Mothers who experience depression before or during pregnancy are more likely to have babies who have chaotic sleep patterns in the first six months of life. Professor Roseanne Armitage, of the University of Michigan Sleep and Chronophysiology Laboratory, states that not only does this add to parents' sleepless nights, but it may also set children up for their own depression in later life. Results are to be presented to the European Sleep Research Society meeting in Glasgow, Scotland.
New mothers are especially prone to depression because of a combination of hormonal changes, sleep deprivation and recovery from pregnancy.
Babies born to depressed mothers tend to sleep more during the day, wake up more often in the night, and take longer to settle down. "Going to bed at the same time, getting up ant the same time, establishing rituals aroundthe bedtime helps infants to distinguish between night and day sleep," Armitage says. "Put the baby in day clothes for naps, and in night clothes for night sleep - babies pick up these cues."
Evidence to date points to a relationship between depression, light-dark exposure, circadian rhythms and sleep. Armitage and colleagues were interested to see whether such relationships might extend to infants. The research team compared results obtained from mothers who had sought help for depression with those who were free from depression prior to and during pregnancy. They found distinct differences in the sleep patterns of babies from depressed mothers.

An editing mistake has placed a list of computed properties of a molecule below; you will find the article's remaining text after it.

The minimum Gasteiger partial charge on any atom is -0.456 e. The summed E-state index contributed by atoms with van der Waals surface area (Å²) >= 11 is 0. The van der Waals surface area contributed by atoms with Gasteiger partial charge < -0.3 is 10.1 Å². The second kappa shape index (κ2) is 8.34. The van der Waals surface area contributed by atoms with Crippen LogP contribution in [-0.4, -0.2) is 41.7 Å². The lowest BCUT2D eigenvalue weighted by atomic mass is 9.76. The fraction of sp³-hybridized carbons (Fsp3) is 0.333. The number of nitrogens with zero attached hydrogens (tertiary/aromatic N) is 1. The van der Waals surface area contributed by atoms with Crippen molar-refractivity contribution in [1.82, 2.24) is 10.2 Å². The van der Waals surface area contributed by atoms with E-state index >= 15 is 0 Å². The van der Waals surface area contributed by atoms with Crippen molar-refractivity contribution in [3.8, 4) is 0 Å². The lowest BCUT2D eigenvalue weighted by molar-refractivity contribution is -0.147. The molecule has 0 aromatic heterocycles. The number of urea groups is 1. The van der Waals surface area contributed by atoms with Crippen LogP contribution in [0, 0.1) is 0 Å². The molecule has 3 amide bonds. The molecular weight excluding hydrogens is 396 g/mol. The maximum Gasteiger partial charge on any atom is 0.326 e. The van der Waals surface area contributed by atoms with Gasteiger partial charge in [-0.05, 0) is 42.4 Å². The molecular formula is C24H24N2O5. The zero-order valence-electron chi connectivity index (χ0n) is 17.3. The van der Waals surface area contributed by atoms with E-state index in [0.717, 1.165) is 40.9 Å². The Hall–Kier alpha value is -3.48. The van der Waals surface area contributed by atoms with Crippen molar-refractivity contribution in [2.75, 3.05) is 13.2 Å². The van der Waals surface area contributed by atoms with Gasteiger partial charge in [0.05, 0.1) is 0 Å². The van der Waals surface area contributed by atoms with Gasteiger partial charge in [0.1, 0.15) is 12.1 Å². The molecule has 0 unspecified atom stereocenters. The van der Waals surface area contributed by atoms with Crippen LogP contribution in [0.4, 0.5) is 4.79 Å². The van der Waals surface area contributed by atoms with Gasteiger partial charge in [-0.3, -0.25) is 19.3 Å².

Volunteer mothers were asked to wear wrist actigraphs, which record sleep time, light exposure, activity and rest patterns. Actigraphs were worn during the last trimester of pregnancy. Two weeks after babies were born, each baby was fitted with a tiny wrist actigraph for a period of eight months.
Analysis of data showed that babies born to non-depressed mothers have an in-born 24 circadian rhythm soon after they are born. This was not the case with babies born to depressed mothers who showed little or no evidence of an in-born body clock. "We think we've identified one of the risk factors that may contribute to these infants' going on to develop depression in later life," Armitage said, "if sleep is consistently disrupted and circadian rhythms are weak, the risk is significantly elevated."
Professor Armitage views the first few months of a baby's life as a training period for the future sleep behavior. By four months of age a sleep pattern should have been established where sleep is more focused on nights than days.
Published On: September 09, 2008